Creative Storytelling in web, iOS, and Film


Run and Gun Test of the Panasonic DVX-200 Camera

By on Aug 10, 2015 in Blog, Film Studio |

Unlike some production firms, we shoot so often that having our own gear in-house is essential. The evolution from HD to 4K is nearly complete in our studio, except for a run and gun 4K camera. To that end, we’re excited to be testing the DVX 200 camera from Panasonic. It will be released in the summer of 2015, and we’re looking forward to comparing this camera to our already remarkable D-SLR, the Panasonic G4. OVERALL IMPRESSION I won’t mince words. This is going to be a killer camera. There’s no doubt that once an operator learns all of the ins and outs, the amount of control, image capability, and flexibility relative to the integration of software, glass, and form factor will lend itself to gorgeous productions. My only regret is not having two more days to learn how to use some of its capabilities and to fine tune it. TESTING PROCESS Our perspective was to test this as a tool for documentary work. We did not conduct portrait interviews, cinema style shots, or television production capture. Both Cameron and I used the camera as a run and gun documentary media capture device. The objective was to see what types of content we could grab using a minimal amount of gear. That meant limiting ourselves to the following: DVX-200 Camera Sachtler tripod Shotgun mic Compared to using a DSLR, this is like being used to running in cowboy boots and suddenly switching to Nike runner’s shoes. Frankly, throughout the entire testing process, we were reminded of how much we’d forgotten about using this type of camera. ISSUES TO CONSIDER: Let’s start with the things that were not so great. 1. A very important function for documentary and cinema camera operators is the ability to run with the camera, with the camera facing to the back, and the camera viewfinder facing forward. To get the image properly, when the viewfinder is flipped over, the image should flip over. Currently, it doesn’t. This is a drawback for multiple types of uses and it would be terrific if in the future, this function could be implemented into the camera. 2. This may have been operator error (due to lack of time), but...

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JVC GY-LS300 Camera — Is it a Solid 4K Solution for Run and Gun?

By on Aug 3, 2015 in Blog, Film Studio |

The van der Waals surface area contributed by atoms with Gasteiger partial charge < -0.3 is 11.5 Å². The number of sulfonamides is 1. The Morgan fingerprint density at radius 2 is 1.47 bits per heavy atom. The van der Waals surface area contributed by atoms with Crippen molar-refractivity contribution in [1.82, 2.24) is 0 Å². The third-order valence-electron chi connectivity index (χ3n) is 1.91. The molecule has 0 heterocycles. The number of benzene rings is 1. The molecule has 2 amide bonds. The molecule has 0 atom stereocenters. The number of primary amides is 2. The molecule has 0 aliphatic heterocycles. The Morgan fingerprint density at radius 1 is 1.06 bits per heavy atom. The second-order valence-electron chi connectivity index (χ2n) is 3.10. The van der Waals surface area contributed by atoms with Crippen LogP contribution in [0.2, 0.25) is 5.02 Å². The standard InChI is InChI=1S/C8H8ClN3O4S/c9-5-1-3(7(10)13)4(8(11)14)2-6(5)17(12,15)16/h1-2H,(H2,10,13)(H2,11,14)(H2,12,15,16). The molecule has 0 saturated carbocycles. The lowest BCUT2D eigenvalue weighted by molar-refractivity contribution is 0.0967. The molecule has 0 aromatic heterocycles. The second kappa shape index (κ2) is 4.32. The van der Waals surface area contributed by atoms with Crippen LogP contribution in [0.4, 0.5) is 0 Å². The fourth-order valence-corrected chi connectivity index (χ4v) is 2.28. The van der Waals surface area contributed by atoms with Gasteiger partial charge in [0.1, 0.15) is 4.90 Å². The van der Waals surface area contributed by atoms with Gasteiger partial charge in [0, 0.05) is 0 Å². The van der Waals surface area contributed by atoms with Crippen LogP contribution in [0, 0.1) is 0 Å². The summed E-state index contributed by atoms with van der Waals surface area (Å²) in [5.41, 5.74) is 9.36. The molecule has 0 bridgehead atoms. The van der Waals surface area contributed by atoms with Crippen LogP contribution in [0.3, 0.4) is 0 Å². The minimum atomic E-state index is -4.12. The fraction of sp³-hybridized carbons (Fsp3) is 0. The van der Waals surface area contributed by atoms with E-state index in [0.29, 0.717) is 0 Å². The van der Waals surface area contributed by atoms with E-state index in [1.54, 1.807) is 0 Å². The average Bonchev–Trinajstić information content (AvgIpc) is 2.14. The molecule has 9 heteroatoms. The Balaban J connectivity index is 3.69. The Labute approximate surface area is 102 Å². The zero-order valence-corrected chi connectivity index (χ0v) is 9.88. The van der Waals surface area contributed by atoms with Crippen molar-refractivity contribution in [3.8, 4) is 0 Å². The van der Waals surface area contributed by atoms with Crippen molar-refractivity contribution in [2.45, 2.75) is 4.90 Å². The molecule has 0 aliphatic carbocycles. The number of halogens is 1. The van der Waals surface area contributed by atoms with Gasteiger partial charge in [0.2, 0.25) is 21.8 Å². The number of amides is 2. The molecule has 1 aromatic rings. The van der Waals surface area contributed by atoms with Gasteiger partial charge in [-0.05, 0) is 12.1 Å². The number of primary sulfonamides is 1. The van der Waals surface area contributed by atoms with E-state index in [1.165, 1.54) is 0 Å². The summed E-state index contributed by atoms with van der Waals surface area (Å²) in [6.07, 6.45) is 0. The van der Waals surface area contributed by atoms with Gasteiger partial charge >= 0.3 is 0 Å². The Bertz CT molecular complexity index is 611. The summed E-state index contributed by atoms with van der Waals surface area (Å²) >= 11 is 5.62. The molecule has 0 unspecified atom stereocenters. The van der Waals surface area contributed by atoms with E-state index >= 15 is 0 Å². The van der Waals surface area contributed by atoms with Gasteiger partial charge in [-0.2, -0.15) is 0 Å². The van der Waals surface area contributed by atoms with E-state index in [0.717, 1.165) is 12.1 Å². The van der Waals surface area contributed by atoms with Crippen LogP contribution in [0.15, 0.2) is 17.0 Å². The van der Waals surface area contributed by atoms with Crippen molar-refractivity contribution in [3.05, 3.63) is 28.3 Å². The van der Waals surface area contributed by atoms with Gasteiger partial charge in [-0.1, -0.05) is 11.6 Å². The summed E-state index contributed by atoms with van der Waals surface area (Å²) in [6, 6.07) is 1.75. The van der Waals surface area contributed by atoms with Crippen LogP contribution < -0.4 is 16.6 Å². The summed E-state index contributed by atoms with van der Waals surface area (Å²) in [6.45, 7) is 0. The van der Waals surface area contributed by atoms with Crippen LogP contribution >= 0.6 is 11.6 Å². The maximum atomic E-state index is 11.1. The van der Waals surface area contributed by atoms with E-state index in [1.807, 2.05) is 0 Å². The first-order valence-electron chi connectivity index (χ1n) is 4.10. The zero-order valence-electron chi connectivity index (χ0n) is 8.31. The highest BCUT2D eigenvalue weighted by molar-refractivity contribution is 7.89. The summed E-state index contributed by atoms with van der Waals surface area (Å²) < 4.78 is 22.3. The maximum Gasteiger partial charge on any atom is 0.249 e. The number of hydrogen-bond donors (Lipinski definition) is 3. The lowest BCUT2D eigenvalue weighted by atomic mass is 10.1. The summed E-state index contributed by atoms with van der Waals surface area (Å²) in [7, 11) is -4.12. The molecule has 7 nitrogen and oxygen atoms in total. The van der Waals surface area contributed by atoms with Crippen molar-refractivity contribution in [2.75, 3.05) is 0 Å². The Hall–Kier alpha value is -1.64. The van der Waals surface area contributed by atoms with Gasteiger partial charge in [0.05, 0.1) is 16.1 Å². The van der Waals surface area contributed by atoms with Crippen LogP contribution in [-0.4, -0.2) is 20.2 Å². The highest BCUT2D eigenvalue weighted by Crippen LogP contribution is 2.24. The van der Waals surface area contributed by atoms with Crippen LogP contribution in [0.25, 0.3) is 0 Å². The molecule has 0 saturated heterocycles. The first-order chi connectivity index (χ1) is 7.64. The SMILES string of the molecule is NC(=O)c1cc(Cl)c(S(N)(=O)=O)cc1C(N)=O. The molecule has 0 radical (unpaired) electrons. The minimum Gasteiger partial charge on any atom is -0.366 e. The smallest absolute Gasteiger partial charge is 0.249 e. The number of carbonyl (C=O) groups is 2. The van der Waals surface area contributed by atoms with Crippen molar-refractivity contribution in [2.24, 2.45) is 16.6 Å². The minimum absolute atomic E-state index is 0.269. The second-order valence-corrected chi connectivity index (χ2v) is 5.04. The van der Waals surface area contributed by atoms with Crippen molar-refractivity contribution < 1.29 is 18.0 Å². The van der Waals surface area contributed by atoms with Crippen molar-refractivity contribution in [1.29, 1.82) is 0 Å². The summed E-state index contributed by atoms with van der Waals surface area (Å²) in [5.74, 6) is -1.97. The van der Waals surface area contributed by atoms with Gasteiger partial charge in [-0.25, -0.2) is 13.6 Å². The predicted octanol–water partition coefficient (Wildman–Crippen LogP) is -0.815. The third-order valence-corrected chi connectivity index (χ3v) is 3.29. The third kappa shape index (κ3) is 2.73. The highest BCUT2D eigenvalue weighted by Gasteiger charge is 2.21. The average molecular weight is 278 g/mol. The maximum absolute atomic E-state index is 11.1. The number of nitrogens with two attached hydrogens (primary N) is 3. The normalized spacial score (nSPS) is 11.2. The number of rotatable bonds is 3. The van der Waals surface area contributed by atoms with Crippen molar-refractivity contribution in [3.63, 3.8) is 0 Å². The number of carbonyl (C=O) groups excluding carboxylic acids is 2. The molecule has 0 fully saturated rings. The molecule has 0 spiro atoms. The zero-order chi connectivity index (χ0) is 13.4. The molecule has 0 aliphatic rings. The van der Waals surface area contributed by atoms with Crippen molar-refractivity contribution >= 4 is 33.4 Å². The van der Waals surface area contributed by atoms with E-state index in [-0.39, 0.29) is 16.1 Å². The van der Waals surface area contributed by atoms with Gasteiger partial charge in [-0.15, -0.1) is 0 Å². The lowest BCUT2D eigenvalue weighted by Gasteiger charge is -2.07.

We’re making the migration to 4K. HD video is terrific, and we’ve had great success with it for many years now. Today, 4K is not a fad. It’s not up and coming. It’s the future and it’s present. Today. So, we’ve been testing, shooting, reading, and doing the things most people do when they’re looking for a new bit of kit. Thanks to the terrific people at EVS in Burbank (and the very eager to please folks at JVC), I was given the opportunity to spend a week with the new JVC GY-LS300 camera. As I was traveling up the coast for meetings related to our iOS Studio, I figured I’d take it with me, shoot some stuff, and let EVS and JVC know what I thought. If we spin the throw-back-lifetime wheel, I used to do a lot of product reviews. NAB, NAMM, CES, and multiple auto shows were the core of my collaborations, and it was great fun to check out a product before it reached the marketplace. For the last decade, testing gear had fallen off my radar – too busy with productions, deliverables, and clients. But now that we’re seeking real world answers to help us create better looking video for our clients, testing is once again hugely important. The first thing I should share is that we don’t test like many reviewers do. There are plenty of reviews that go over the specs, the accuracy of those specs, etc. What most of those reviews don’t do is create real projects. Our testing is based on using the product (whatever it is) in the manner in which we’re seeking to solve a problem. In this case, it’s a run and gun 4K video camera. After reading other people’s reviews, it seemed as if JVC’s latest jump into the indie pro-camera market would be a huge hit. The specifications as noted are amazing. Really way beyond what one might have anticipated just a few months ago for a camera with a list price under $4,000.00. Some of those key specs include: Full size video camera body – quite different from a DSLR Micro 4/3 lens design, with interchangeable lenses Full s35mm sensor – and software that...